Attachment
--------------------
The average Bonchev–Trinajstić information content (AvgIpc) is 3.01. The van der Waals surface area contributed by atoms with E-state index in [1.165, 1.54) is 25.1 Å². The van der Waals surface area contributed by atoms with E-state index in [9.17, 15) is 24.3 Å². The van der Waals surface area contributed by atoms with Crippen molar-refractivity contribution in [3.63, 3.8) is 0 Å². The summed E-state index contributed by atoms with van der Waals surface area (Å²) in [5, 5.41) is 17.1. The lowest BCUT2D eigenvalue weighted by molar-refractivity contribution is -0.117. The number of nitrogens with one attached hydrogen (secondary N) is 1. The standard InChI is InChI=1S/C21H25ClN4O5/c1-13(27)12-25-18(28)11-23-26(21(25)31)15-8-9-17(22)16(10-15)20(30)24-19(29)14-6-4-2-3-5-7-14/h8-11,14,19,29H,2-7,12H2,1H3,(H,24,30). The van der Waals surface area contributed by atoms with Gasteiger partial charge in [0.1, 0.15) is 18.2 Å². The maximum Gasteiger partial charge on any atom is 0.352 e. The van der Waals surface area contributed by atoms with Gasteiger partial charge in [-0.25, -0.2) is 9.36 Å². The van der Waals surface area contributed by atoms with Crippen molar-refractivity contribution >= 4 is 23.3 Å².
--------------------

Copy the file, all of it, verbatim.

The average Bonchev–Trinajstić information content (AvgIpc) is 3.01. The van der Waals surface area contributed by atoms with E-state index in [1.165, 1.54) is 25.1 Å². The van der Waals surface area contributed by atoms with E-state index in [9.17, 15) is 24.3 Å². The van der Waals surface area contributed by atoms with Crippen molar-refractivity contribution in [3.63, 3.8) is 0 Å². The summed E-state index contributed by atoms with van der Waals surface area (Å²) in [5, 5.41) is 17.1. The lowest BCUT2D eigenvalue weighted by molar-refractivity contribution is -0.117. The number of nitrogens with one attached hydrogen (secondary N) is 1. The standard InChI is InChI=1S/C21H25ClN4O5/c1-13(27)12-25-18(28)11-23-26(21(25)31)15-8-9-17(22)16(10-15)20(30)24-19(29)14-6-4-2-3-5-7-14/h8-11,14,19,29H,2-7,12H2,1H3,(H,24,30). The van der Waals surface area contributed by atoms with Gasteiger partial charge in [0.1, 0.15) is 18.2 Å². The maximum Gasteiger partial charge on any atom is 0.352 e. The van der Waals surface area contributed by atoms with Gasteiger partial charge in [-0.25, -0.2) is 9.36 Å². The van der Waals surface area contributed by atoms with Crippen molar-refractivity contribution >= 4 is 23.3 Å².